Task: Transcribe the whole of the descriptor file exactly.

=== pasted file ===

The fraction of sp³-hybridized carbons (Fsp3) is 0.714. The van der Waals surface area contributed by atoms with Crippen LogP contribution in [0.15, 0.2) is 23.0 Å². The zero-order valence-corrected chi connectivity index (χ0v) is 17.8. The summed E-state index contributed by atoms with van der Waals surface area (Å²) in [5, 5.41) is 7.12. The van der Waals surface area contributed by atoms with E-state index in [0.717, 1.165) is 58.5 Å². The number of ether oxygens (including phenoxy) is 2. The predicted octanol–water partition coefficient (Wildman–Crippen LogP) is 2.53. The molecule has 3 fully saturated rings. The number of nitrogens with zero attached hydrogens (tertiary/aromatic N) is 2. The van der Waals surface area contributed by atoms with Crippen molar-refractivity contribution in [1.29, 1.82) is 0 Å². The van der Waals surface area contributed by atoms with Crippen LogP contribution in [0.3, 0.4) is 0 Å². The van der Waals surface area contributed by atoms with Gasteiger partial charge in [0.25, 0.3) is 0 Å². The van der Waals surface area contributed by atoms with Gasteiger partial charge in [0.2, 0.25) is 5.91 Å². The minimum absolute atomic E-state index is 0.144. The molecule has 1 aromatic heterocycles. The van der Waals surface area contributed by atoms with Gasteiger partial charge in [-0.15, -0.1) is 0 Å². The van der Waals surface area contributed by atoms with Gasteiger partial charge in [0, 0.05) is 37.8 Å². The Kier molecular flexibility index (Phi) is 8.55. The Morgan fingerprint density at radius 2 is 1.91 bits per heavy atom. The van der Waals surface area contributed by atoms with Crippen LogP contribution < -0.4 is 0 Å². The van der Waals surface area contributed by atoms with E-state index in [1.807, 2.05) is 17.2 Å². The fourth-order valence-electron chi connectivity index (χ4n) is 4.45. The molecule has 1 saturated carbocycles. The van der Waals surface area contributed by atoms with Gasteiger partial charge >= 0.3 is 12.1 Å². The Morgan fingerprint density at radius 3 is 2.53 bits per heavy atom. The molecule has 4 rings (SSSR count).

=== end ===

The fraction of sp³-hybridized carbons (Fsp3) is 0.714. The van der Waals surface area contributed by atoms with Crippen LogP contribution in [0.15, 0.2) is 23.0 Å². The zero-order valence-corrected chi connectivity index (χ0v) is 17.8. The summed E-state index contributed by atoms with van der Waals surface area (Å²) in [5, 5.41) is 7.12. The van der Waals surface area contributed by atoms with E-state index in [0.717, 1.165) is 58.5 Å². The number of ether oxygens (including phenoxy) is 2. The predicted octanol–water partition coefficient (Wildman–Crippen LogP) is 2.53. The molecule has 3 fully saturated rings. The number of nitrogens with zero attached hydrogens (tertiary/aromatic N) is 2. The van der Waals surface area contributed by atoms with Crippen molar-refractivity contribution in [1.29, 1.82) is 0 Å². The van der Waals surface area contributed by atoms with Crippen LogP contribution in [0.3, 0.4) is 0 Å². The van der Waals surface area contributed by atoms with Gasteiger partial charge in [0.25, 0.3) is 0 Å². The van der Waals surface area contributed by atoms with Gasteiger partial charge in [0.2, 0.25) is 5.91 Å². The minimum absolute atomic E-state index is 0.144. The molecule has 1 aromatic heterocycles. The van der Waals surface area contributed by atoms with Gasteiger partial charge in [-0.15, -0.1) is 0 Å². The van der Waals surface area contributed by atoms with Gasteiger partial charge in [0, 0.05) is 37.8 Å². The Kier molecular flexibility index (Phi) is 8.55. The Morgan fingerprint density at radius 2 is 1.91 bits per heavy atom. The van der Waals surface area contributed by atoms with Crippen LogP contribution < -0.4 is 0 Å². The van der Waals surface area contributed by atoms with E-state index in [1.807, 2.05) is 17.2 Å². The fourth-order valence-electron chi connectivity index (χ4n) is 4.45. The molecule has 1 saturated carbocycles. The van der Waals surface area contributed by atoms with Gasteiger partial charge >= 0.3 is 12.1 Å². The Morgan fingerprint density at radius 3 is 2.53 bits per heavy atom. The molecule has 4 rings (SSSR count).